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Nuova Era - Il Passo Del Soldato  CD (album) cover

IL PASSO DEL SOLDATO

Nuova Era

 

Rock Progressivo Italiano

4.09 | 161 ratings

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James Lee
Special Collaborator
Honorary Collaborator
3 stars I came to NUOVA ERA with a bias; I like Italian prog a lot, especially the classic 70's era. However, post-70's prog albums as a whole frequently failed to move me, and many of the Italian bands I liked either disappeared from the face of the earth or released disappointing albums from the 80's onward. So if you want to be melodramatic about it (and as a prog fan, you very well may have that tendency!), you could say I first listened to "Il Passo Del Soldato" on the veritable knife-edge between hope and despair.

I was non-plussed by the lack of guitars, sure, as well as the martial and political themes that tend to occur in Italian prog. Luckily, the keyboard playing is rarely overbearing in the traditional Emerson/ Wakeman virtuosity vein, though tonal comparisons are inevitable. The main sound is a heavy, distorted Hammond that begs comparison to early ELP, with threads of analogue synth leads and effects (and the occasional "Watcher"-style Mellotron) weaving in and out of the mix. Additionally, the battlefield atmosphere and Emersonian dissonances sent me running to "Tarkus", though the similarities are actually much fewer than the differences. Surprisingly, I found myself enjoying the acoustic piano sections somewhat less than on other keyboard-heavy albums; there's an almost staccato precision and minimalism of expression that reminds me more of a sequencer than an expressive human performer.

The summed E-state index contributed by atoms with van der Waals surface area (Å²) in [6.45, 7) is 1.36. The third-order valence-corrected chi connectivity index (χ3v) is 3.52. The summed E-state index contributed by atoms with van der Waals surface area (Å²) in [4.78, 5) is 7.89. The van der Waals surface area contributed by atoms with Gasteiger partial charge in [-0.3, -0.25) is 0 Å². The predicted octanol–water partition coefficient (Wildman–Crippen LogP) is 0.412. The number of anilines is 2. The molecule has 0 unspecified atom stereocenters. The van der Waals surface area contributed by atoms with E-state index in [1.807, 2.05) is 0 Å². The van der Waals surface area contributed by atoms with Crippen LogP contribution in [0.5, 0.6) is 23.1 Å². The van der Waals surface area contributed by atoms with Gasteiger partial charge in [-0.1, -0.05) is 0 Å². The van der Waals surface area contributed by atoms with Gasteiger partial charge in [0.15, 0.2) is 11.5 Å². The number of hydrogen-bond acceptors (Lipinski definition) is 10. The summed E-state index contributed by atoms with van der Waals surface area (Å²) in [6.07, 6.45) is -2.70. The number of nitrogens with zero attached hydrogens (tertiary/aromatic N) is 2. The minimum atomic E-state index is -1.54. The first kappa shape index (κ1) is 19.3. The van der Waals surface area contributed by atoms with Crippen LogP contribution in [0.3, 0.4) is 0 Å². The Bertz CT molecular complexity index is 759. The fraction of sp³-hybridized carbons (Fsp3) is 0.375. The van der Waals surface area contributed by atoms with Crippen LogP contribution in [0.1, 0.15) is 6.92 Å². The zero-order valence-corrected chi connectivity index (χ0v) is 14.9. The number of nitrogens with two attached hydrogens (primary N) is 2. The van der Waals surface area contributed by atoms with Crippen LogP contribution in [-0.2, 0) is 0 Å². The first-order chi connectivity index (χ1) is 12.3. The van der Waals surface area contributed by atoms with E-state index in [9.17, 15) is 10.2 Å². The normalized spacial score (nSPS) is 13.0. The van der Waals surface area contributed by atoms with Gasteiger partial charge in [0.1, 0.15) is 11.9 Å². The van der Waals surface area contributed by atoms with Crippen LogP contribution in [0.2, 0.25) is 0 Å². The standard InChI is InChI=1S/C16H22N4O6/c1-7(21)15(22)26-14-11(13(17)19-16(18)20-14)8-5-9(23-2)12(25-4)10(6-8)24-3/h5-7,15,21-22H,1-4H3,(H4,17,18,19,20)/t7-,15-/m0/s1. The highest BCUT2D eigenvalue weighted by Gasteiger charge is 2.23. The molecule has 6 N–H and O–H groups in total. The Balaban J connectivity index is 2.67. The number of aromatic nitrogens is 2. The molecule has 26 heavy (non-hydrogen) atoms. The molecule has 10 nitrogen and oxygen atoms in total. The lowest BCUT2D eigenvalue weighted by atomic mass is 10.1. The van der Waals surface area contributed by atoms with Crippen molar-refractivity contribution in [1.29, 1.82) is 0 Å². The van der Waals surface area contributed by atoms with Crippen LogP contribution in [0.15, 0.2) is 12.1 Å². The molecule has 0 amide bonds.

The rest of the band is often a supporting player to these keyboard layers; the rhythm section is talented but somewhat uninspired, and the vocals range from competent (his standard voice) to slightly grating (his higher-pitched yelps). Claudio Guerrini's tone and range frequently reminds me of DEUS EX MACHINA's Alberto Piras, but Claudio stays with the band and on-key more often- and oddly achives less distinctiveness and interest doing so. Which sums up the band's appeal nicely; in being less distinctive, they may be more broadly appealing...and in keeping the instrumentation more simple and hard-hitting, they may attract fans of the classic prog sound without giving them much new territory to explore. Are you a fan of ELP, LE ORME, and METAMORFOSI? You'll love this. At best, I score two out of three on that list, and have to withhold two stars for a certain lack of innovation and expressiveness.

James Lee | 3/5 |

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